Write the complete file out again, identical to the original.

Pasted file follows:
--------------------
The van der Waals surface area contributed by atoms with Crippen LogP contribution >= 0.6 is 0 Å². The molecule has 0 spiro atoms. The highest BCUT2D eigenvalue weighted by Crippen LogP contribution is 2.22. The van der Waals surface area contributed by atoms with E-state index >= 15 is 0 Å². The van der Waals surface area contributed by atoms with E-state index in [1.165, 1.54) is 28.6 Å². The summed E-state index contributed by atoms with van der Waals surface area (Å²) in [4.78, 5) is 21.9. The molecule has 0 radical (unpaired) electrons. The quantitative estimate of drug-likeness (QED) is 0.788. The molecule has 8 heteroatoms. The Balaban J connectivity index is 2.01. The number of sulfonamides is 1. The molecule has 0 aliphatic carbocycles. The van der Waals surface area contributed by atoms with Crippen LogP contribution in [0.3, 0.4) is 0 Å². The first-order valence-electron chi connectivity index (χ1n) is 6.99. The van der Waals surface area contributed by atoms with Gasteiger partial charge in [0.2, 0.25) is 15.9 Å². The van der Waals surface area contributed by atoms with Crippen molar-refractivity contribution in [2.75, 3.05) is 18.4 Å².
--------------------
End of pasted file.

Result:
The van der Waals surface area contributed by atoms with Crippen LogP contribution >= 0.6 is 0 Å². The molecule has 0 spiro atoms. The highest BCUT2D eigenvalue weighted by Crippen LogP contribution is 2.22. The van der Waals surface area contributed by atoms with E-state index >= 15 is 0 Å². The van der Waals surface area contributed by atoms with E-state index in [1.165, 1.54) is 28.6 Å². The summed E-state index contributed by atoms with van der Waals surface area (Å²) in [4.78, 5) is 21.9. The molecule has 0 radical (unpaired) electrons. The quantitative estimate of drug-likeness (QED) is 0.788. The molecule has 8 heteroatoms. The Balaban J connectivity index is 2.01. The number of sulfonamides is 1. The molecule has 0 aliphatic carbocycles. The van der Waals surface area contributed by atoms with Crippen LogP contribution in [0.3, 0.4) is 0 Å². The first-order valence-electron chi connectivity index (χ1n) is 6.99. The van der Waals surface area contributed by atoms with Gasteiger partial charge in [0.2, 0.25) is 15.9 Å². The van der Waals surface area contributed by atoms with Crippen molar-refractivity contribution in [2.75, 3.05) is 18.4 Å².